Edmonton Native Healing Centre Marks Three Decades of Ministry

Edmonton Native Healing Centre Marks Three Decades of Ministry
CIMC Harold and kids drumming: Harold Roscher drums with children at the Edmonton Native Healing Centre.
Photo provided by Edmonton Native Healing Centre.

This year the Edmonton Native Healing Centre in Edmonton, Alta., celebrates its 30th anniversary.

Director Harold Roscher described the center as “simply a community for people of all cultures, faiths, (and) financial standings, … a place where we can meet and grow together.”

The Centre addresses emotional, physical, mental, and spiritual needs as represented in the Indigenous people’s medicine wheel.

Originally launched from the basement of the home of founding director John Stellingwerff, the Centre now has its own building.

“We have now grown to a place where we can help people in all four of those (medicine wheel) quadrants,” Roscher said.

There have been opportunities to grow the ministry in all directions. The Centre now offers space to the Boyle McCauley Health Centre. This meets a practical community need and offers a safe, comfortable, and accessible location for clients.

Launched during the COVID-19 pandemic, Wellness Wednesdays is a free exercise class run by the Centre. Each week the class is livestreamed on the center’s Facebook page.

These types of activities help the center to connect with the community and meet some of its needs, Roscher said.

Celebrations for the milestone anniversary are being planned within COVID constraints.

Ideally, Roscher said, they would be able to serve a soup and bannock meal as the Centre did regularly before closing the kitchen because of COVID. Relaunching this popular gathering would be another cause for celebration.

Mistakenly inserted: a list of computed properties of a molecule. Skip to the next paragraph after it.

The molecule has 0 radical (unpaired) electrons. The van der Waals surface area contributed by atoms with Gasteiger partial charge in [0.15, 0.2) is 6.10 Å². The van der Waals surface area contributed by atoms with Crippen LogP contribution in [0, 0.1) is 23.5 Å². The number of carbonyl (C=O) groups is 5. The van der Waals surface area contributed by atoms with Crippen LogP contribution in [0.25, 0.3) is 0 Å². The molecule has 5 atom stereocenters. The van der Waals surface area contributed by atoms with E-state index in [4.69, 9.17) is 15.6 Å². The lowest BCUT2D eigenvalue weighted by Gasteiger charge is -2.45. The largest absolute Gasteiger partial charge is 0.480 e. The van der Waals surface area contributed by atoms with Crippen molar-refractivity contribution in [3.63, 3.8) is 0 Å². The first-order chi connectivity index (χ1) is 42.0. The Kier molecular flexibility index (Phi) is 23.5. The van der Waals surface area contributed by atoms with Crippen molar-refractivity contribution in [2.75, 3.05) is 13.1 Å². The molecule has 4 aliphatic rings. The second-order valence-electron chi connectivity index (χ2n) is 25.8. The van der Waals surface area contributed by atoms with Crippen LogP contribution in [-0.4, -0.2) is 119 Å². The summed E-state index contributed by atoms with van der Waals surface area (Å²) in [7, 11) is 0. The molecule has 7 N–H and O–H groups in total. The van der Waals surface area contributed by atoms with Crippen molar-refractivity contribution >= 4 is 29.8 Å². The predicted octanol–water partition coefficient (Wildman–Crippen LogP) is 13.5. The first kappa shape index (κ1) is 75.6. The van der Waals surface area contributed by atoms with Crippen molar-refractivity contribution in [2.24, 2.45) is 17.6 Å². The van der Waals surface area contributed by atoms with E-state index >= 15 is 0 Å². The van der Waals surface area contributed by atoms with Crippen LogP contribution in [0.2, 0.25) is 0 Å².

Ongoing support from the Christian Reformed Church allows these programs to serve the community. “It’s wonderful to have the strong Christian Reformed backing, because without it the lights don’t go on and the doors don’t open,” Roscher said. “That faithful support has been so crucial to allowing us to be a ministry.”

The growing financial support for the ministry shows how needed and appreciated the ministry is in the broader community.

Not only does Roscher want to see the ministry continue for another 30 years, but he also hopes to see the fruit of stronger bridges being formed between Indigenous communities and the CRC.

“We see historically the journey between the church and the Indigenous community has not been a good one,” he said. “I think we’re poised in the next 30 years to make some meaningful inroads into reconciliation and recognizing each other’s gifts.”

About the Author

Victoria Veenstra

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